• Temples and Towers of the Virgin

    Zion

    National Park Utah

There are park alerts in effect.
show Alerts »
  • Fire Restrictions

    Fire restrictions prohibiting campfires and charcoal fires in Watchman and South Campgrounds are in effect. More »

  • Trail Closures

    Monday to Thursday through 9/18: The East Rim Trail from Weeping Rock to Echo Canyon, including Hidden Canyon, is closed.
    More »

Zion National Park Proposes A Change To Fees For Motorcycles in 2008

Subscribe RSS Icon | What is RSS
Date: May 5, 2007

May 5, 2007
For Immediate Release
David Eaker 435-772-7811
Shelagh Forester 435-772-7816
07-04 

Zion National Park is proposing to change the entrance fees for motorcycles effective January 1, 2008. The motorcycle entrance fee would change from $12 per rider to $20 per motorcycle. With this change, motorcycles carrying two riders would be charged $20, a decrease from the current charge of $24. For motorcycles with a single rider, the fee will also be $20, an increase from the current fee of $12.

Entrance fees for automobiles, pedestrians, and bicycles are not changing. The entrance fee per private, non-commercial vehicle will remain at $25. The individual fee for pedestrians and bicyclists 16 years or older will remain at $12. Both of these entrance fees are good for seven days.

Frequent visitors may purchase a $50 Zion Annual Pass, which provides entry to Zion National Park for one year from the date of purchase. The America the Beautiful National Parks and Federal Recreational Lands Pass can be purchased for $80, which provides entry to national park sites and other federal recreation locations. Lifetime Interagency Senior Passes (for U.S. residents age 62 and over) are $10. The Lifetime Interagency Access Pass continues to be free for disabled U.S. residents. Both of these passes also provide entry into national parks and other federal recreation sites.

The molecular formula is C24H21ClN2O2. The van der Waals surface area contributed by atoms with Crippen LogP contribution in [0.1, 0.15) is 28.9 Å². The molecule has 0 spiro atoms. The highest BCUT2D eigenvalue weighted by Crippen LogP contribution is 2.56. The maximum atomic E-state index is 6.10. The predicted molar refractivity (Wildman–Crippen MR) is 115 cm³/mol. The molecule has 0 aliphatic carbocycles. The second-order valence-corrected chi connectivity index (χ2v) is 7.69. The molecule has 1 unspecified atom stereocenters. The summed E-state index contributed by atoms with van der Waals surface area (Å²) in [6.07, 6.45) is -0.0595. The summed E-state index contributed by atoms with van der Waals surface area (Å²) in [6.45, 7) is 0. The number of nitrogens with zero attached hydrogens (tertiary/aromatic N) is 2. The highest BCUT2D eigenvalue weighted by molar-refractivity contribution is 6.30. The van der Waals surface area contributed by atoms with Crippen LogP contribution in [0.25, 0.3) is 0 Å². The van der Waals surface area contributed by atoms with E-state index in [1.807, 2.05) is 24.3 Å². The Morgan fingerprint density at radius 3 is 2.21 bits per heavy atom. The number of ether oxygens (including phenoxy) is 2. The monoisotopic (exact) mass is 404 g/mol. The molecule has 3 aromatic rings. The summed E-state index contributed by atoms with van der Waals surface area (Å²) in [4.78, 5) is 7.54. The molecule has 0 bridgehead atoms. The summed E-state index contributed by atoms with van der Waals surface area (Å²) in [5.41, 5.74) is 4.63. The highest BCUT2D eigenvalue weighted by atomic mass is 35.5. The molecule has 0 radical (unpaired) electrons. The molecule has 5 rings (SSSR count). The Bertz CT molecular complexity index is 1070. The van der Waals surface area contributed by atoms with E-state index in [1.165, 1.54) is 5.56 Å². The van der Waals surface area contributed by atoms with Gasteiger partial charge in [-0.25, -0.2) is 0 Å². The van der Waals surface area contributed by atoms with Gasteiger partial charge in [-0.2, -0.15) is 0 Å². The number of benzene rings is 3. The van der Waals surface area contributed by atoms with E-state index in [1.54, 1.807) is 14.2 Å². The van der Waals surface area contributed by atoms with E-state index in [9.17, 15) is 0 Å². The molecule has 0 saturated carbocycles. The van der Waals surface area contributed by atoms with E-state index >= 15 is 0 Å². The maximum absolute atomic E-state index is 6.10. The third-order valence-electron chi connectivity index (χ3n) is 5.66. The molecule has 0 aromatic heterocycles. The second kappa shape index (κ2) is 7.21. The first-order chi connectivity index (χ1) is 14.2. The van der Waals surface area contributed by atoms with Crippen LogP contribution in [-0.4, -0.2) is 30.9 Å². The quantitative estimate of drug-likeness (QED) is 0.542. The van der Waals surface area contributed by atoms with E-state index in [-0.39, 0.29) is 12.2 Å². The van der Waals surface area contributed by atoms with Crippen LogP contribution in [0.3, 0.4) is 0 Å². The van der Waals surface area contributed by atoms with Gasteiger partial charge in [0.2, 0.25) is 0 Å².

Up to 80 percent of the revenue collected from entrance fees stay within the park and are used to enhance visitor services, reduce maintenance backlogs, and improve facilities. Entrance fee revenues have financed projects to rehabilitate the Zion Nature Center and the Zion Canyon Scenic Drive, operate the park’s shuttle bus system, replace wayside exhibits, and rehabilitate trails. These are just a few of many projects that the park has completed or has planned that would not be possible without the fees collected at the entrance stations.

Comments regarding this proposed fee change can be directed to Superintendent, Zion National Park, Springdale, UT 84767 or by email to Zion_fee@nps.gov

Did You Know?

Zion Mount Carmel Tunnel in 1930, Zion Museum Collection, ZION 12366-59

When dedicated on July 4, 1930, the 1.1 mile Zion-Mt. Carmel Tunnel was the longest tunnel in the United States. More...